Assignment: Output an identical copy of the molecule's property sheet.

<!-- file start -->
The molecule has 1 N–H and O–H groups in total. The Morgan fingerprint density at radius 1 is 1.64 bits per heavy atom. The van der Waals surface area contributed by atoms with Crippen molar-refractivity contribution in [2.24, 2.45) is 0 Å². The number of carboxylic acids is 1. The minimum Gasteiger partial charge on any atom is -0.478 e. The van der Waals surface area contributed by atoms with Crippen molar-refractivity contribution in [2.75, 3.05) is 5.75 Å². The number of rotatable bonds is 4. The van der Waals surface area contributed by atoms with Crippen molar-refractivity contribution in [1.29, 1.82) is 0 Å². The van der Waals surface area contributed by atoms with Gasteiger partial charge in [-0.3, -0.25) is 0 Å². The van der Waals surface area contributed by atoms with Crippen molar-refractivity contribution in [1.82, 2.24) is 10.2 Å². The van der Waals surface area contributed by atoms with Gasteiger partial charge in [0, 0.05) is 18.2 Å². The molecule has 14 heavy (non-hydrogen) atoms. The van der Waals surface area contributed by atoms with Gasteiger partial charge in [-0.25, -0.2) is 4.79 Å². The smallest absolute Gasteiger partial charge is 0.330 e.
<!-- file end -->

The molecule has 1 N–H and O–H groups in total. The Morgan fingerprint density at radius 1 is 1.64 bits per heavy atom. The van der Waals surface area contributed by atoms with Crippen molar-refractivity contribution in [2.24, 2.45) is 0 Å². The number of carboxylic acids is 1. The minimum Gasteiger partial charge on any atom is -0.478 e. The van der Waals surface area contributed by atoms with Crippen molar-refractivity contribution in [2.75, 3.05) is 5.75 Å². The number of rotatable bonds is 4. The van der Waals surface area contributed by atoms with Crippen molar-refractivity contribution in [1.29, 1.82) is 0 Å². The van der Waals surface area contributed by atoms with Gasteiger partial charge in [-0.3, -0.25) is 0 Å². The van der Waals surface area contributed by atoms with Crippen molar-refractivity contribution in [1.82, 2.24) is 10.2 Å². The van der Waals surface area contributed by atoms with Gasteiger partial charge in [0, 0.05) is 18.2 Å². The molecule has 14 heavy (non-hydrogen) atoms. The van der Waals surface area contributed by atoms with Gasteiger partial charge in [-0.25, -0.2) is 4.79 Å². The smallest absolute Gasteiger partial charge is 0.330 e.